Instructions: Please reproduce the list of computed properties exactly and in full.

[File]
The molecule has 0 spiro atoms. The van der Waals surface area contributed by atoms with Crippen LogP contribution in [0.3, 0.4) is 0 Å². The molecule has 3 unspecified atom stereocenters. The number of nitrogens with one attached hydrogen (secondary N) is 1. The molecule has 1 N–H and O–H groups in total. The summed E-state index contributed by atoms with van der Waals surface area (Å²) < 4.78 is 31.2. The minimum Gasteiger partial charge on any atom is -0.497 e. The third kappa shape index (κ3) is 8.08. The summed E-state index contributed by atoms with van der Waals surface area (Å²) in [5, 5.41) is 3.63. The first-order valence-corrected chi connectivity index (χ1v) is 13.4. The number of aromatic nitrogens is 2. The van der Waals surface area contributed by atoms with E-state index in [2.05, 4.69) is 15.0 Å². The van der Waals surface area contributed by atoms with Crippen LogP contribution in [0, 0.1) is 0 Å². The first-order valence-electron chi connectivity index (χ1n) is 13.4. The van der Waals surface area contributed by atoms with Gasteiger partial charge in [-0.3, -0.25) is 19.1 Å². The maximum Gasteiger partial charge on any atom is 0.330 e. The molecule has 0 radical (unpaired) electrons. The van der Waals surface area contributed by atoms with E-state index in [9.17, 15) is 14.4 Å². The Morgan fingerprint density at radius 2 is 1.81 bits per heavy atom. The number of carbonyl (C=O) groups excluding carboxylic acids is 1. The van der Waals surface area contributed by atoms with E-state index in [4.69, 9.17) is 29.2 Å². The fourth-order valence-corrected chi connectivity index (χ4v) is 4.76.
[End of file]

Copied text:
The molecule has 0 spiro atoms. The van der Waals surface area contributed by atoms with Crippen LogP contribution in [0.3, 0.4) is 0 Å². The molecule has 3 unspecified atom stereocenters. The number of nitrogens with one attached hydrogen (secondary N) is 1. The molecule has 1 N–H and O–H groups in total. The summed E-state index contributed by atoms with van der Waals surface area (Å²) < 4.78 is 31.2. The minimum Gasteiger partial charge on any atom is -0.497 e. The third kappa shape index (κ3) is 8.08. The summed E-state index contributed by atoms with van der Waals surface area (Å²) in [5, 5.41) is 3.63. The first-order valence-corrected chi connectivity index (χ1v) is 13.4. The number of aromatic nitrogens is 2. The van der Waals surface area contributed by atoms with E-state index in [2.05, 4.69) is 15.0 Å². The van der Waals surface area contributed by atoms with Crippen LogP contribution in [0, 0.1) is 0 Å². The first-order valence-electron chi connectivity index (χ1n) is 13.4. The van der Waals surface area contributed by atoms with Gasteiger partial charge in [-0.3, -0.25) is 19.1 Å². The maximum Gasteiger partial charge on any atom is 0.330 e. The molecule has 0 radical (unpaired) electrons. The van der Waals surface area contributed by atoms with E-state index in [9.17, 15) is 14.4 Å². The Morgan fingerprint density at radius 2 is 1.81 bits per heavy atom. The number of carbonyl (C=O) groups excluding carboxylic acids is 1. The van der Waals surface area contributed by atoms with E-state index in [4.69, 9.17) is 29.2 Å². The fourth-order valence-corrected chi connectivity index (χ4v) is 4.76.